Elijah Parrish Lovejoy, Heather Heyer, and the white fight against racism

Dear Joel,

Has some defender of the Lost Cause told you yet this week that you need to “learn your history”? (I know, it’s only Sunday, but I’ve already wracked up a few!) I find that retort to be especially vexing because those who toss it out generally don’t respect the intellectual work of historians. Most often, they’re not going to be convinced by history, and they don’t value learning.

But I’ll meet them partway and offer a brief history lesson:

I’ve heard that Elijah Parrish Lovejoy was the first white man killed in defense of freedom for enslaved African Americans. I don’t know if that is true, but he was clearly one of the first. He was killed in 1837–nearly 30 years before the Civil War broke out–when a pro-slavery mob came to set his newspaper press on fire. His abolitionist newspaper had been attacked three times when it was located in Missouri, a slave state, so he’d move across the river, to the free state of Illinois, to continue his work.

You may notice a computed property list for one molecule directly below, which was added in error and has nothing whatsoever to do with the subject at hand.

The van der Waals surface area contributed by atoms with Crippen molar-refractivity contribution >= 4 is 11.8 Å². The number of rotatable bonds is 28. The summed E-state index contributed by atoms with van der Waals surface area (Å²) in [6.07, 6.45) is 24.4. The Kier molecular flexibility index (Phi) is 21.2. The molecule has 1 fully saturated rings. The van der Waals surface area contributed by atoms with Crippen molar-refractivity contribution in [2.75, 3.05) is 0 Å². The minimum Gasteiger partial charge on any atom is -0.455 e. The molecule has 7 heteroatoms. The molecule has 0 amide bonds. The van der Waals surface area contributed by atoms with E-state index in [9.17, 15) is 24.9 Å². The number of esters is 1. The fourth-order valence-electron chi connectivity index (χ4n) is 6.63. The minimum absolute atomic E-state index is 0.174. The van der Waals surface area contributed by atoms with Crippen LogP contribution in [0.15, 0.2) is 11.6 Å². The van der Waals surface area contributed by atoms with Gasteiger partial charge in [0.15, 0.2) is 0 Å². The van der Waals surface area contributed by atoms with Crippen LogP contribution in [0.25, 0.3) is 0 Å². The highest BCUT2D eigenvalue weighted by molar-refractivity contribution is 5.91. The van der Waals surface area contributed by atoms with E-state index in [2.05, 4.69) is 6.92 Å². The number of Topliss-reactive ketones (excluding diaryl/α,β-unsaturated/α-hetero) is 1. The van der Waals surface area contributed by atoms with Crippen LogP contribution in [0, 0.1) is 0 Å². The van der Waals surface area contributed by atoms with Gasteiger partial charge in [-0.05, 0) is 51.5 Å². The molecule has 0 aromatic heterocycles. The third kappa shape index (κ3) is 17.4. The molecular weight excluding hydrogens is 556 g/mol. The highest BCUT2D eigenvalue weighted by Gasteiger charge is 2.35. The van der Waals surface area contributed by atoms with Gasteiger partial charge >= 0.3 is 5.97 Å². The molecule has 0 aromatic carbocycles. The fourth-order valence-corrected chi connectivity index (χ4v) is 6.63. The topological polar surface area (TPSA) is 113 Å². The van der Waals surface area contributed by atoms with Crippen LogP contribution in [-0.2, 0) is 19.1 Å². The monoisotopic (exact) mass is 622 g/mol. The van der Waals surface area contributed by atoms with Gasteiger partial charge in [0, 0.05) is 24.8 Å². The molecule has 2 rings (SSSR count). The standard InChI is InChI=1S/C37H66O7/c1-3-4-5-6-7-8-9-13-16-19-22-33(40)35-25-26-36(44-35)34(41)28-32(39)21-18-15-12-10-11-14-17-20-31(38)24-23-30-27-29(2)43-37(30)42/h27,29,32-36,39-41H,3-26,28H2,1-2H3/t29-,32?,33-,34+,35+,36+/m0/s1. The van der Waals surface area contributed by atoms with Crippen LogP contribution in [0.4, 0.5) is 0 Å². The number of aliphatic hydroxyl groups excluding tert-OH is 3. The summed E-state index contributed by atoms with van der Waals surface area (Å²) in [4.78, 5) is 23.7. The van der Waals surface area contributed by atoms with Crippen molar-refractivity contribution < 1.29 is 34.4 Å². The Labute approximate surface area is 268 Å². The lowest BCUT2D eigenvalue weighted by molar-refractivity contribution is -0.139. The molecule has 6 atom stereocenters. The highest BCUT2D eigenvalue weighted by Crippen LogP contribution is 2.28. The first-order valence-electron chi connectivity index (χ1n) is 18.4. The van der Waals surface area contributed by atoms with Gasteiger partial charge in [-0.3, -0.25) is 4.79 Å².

He was a Princeton-trained theologian and a Presbyterian pastor. He knew that slavery was wrong, and he fought against it using the liberty granted to him by the First Amendment. He was killed in that endeavor.

Lovejoy is a hero, the kind of person, like Heather Heyer, who put his life on the line to fight injustice.

We honor Lovejoy with a monument in Albon, Illinois, where he was shot and killed.

I hope this year sees a rush to honor more people like Lovejoy and Heyer, like Denmark Vesey and Nat Turner and others who resisted white supremacy and slavery.

Image result for lovejoy monument

Above, the Lovejoy Monument, honoring a true Civil War hero.

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